Somewhere over there is Edwards Air Force Base, but even a Junior Pocket Microscope (model 3a) will probably not find it.  Try installing Hollywood-OS™...
Heading south down US-395 and it was almost as if someone had put the cloud in place with a ruler, and with the mountains actually sticking their heads up above it too.

Natch I ran into this at the top of the Cajon Pass, so it promptly became bloody freezing and there's nowhere to stop because it's five lanes of loons intent on reaching San Bernardino without touching the brakes.  And the wipers were required.  After some mucking about I found myself climbing Mt Baldy, hard by Rancho Cucamonga (this is about as close to Los Angeles proper as I want to get), only to find that I have been cruelly mizzled, nay, hornswoggled!  The mountain itself may reach ten thousand of the BRITONS' feet but the road doesn't even reach 2000m before dead-ending in a spot full of these:
Nearly as common as cigarette butts.  Welcome to California!
It was nice to be above the weather, and the mountain is quite picturesque and on the way down I saw a coyote.  She was stood in the middle of a residential street with a 45 mph speed limit and looked thoroughly unhappy at this state of affairs.
Mountain, California, Wednesday
Somewhere behind that lot is Los Angeles,as well as The Arco Station From Heck (see below)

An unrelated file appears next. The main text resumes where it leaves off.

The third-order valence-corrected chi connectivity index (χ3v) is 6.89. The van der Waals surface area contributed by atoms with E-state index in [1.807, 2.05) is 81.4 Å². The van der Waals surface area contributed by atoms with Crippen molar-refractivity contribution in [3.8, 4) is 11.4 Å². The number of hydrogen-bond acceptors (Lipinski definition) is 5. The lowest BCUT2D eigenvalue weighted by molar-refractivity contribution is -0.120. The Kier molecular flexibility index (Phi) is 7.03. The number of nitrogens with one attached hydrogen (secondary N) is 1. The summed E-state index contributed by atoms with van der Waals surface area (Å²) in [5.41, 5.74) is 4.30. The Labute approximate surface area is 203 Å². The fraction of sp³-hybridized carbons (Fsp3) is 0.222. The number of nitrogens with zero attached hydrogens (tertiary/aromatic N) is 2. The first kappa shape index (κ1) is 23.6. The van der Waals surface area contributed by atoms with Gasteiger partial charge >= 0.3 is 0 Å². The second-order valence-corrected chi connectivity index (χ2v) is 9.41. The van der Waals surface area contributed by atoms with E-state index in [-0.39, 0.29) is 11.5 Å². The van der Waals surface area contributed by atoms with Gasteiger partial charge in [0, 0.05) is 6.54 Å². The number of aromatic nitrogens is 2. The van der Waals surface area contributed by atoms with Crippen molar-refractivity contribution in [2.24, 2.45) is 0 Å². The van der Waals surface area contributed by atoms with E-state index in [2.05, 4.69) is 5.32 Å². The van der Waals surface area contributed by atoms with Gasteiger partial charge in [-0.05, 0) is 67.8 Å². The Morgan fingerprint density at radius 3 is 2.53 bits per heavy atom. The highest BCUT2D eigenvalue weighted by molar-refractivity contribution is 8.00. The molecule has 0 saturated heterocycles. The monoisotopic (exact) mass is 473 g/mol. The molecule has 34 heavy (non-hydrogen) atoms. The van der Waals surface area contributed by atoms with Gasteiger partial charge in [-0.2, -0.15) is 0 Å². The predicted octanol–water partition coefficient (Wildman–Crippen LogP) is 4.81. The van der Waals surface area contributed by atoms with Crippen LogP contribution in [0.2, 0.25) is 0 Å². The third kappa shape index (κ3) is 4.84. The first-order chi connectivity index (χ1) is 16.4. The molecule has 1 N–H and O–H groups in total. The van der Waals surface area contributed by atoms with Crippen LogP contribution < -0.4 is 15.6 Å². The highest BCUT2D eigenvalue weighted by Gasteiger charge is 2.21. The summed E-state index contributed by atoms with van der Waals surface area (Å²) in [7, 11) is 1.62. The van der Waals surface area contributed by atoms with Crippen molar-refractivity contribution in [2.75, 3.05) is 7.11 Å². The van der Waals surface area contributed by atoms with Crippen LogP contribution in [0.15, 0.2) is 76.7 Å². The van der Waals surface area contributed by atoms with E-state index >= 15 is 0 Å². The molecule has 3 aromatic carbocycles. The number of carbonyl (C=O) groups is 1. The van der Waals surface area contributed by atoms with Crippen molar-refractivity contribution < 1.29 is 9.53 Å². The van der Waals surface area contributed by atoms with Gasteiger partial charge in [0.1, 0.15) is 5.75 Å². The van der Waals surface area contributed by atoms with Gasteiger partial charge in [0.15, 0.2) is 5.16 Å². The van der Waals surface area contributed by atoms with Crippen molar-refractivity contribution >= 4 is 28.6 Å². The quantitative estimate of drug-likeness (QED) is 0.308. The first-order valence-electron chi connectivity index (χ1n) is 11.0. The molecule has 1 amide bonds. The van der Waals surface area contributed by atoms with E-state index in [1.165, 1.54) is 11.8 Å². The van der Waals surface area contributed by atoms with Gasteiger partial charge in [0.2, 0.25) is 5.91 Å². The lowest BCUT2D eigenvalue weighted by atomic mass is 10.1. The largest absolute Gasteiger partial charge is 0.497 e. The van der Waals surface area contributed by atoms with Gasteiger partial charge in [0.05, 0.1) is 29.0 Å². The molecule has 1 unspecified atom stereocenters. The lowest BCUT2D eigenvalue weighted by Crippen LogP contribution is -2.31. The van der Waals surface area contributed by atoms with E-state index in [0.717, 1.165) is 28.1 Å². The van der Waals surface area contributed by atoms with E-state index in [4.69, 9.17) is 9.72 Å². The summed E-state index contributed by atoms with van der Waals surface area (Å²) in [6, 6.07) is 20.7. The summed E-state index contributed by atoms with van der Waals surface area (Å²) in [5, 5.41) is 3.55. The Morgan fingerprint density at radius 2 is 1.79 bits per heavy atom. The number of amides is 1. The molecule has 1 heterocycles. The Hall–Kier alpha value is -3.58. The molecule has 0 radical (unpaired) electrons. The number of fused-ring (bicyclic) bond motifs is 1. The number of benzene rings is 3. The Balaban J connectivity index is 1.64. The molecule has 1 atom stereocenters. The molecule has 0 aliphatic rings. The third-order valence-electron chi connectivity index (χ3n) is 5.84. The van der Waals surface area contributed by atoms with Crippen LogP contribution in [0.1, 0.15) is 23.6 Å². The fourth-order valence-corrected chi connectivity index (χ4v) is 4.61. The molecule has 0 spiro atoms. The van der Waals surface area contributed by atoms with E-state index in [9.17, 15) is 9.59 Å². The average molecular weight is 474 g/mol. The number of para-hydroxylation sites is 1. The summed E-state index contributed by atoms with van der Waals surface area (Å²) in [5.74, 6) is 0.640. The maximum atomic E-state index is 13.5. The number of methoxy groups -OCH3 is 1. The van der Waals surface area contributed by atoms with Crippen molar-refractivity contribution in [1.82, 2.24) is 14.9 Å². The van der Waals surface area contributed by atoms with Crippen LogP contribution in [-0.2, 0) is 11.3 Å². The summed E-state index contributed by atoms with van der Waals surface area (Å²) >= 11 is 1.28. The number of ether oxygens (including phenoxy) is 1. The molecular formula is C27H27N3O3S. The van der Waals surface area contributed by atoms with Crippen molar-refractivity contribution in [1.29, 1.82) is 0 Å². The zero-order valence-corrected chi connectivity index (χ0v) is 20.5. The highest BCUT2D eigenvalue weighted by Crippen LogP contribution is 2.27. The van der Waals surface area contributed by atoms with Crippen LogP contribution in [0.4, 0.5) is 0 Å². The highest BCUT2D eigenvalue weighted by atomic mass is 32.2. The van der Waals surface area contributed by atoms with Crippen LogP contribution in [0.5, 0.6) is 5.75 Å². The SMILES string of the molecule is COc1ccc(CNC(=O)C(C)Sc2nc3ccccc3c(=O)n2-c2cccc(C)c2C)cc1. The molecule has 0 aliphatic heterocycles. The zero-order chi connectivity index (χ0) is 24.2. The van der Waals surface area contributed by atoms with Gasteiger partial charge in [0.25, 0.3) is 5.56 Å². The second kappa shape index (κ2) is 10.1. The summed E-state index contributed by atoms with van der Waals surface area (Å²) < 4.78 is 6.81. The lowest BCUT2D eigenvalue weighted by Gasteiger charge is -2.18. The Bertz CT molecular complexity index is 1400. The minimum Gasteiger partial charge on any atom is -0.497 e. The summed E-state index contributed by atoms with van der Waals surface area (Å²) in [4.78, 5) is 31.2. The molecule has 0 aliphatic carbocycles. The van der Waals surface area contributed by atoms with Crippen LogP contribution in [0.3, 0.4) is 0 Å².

Back into the murk and embark on a search for motor-spirit.  It seems that I may have been a bit previous in praising USAnia for tutoring its "gas" pumps about the existence of other countries.  In the eleven states and four thousand miles leadin up to Battle Mountain, and indeed in that burg itself, I had been asked for my "ZIP Code" precisely once, and that was filling the ASBO at least once a day.  In California I've found one pump that didn't ask for it - my pals at the Shell station in Bishop - and the Arco place in Rancho Cucamonga wouldn't accept either of my cards at all.  So yarbles to you, California!  Bolshy great yarblockoes!

I-15 consists mainly of a long uphill drag to Primm, where there is a This:

which, I have just learned, is the Ivanpah Solar Power Facility, which appears to be rather cool, unless you're a Desert Tortoise.  Primm itself I initially mistook for a cement works but eventually discerned that, lying as it does approximately six inches across the state line in Nevada, it is actually a miniature version of Las Vegas for Californians too anxious to lose their shirts to drive the extra distance.  But it has a rollercoaster that goes right round one of the hotel/casino/whatevers, which is probably a bit cool, if your name is Gil Grissom.

There is no mistaking Las Vegas for a cement works and, for the first time in at least four approaches, the sky was the colour of sky and not a brown cloud under which the city noisily coughs itself utterly to DETH.  Fortunately getting to Henderson does not require going right down to the bottom of the valley.  This may be accounted a Good Thing since it was 35 degrees and with a wind gusting 60/70 km/h and trying to steal my hat.  It seems that tomorrow I could visit a brand-new attraction which I seem unaccountably to have missed every time I've been in this neighbourhood:

Or I could go somewhere else...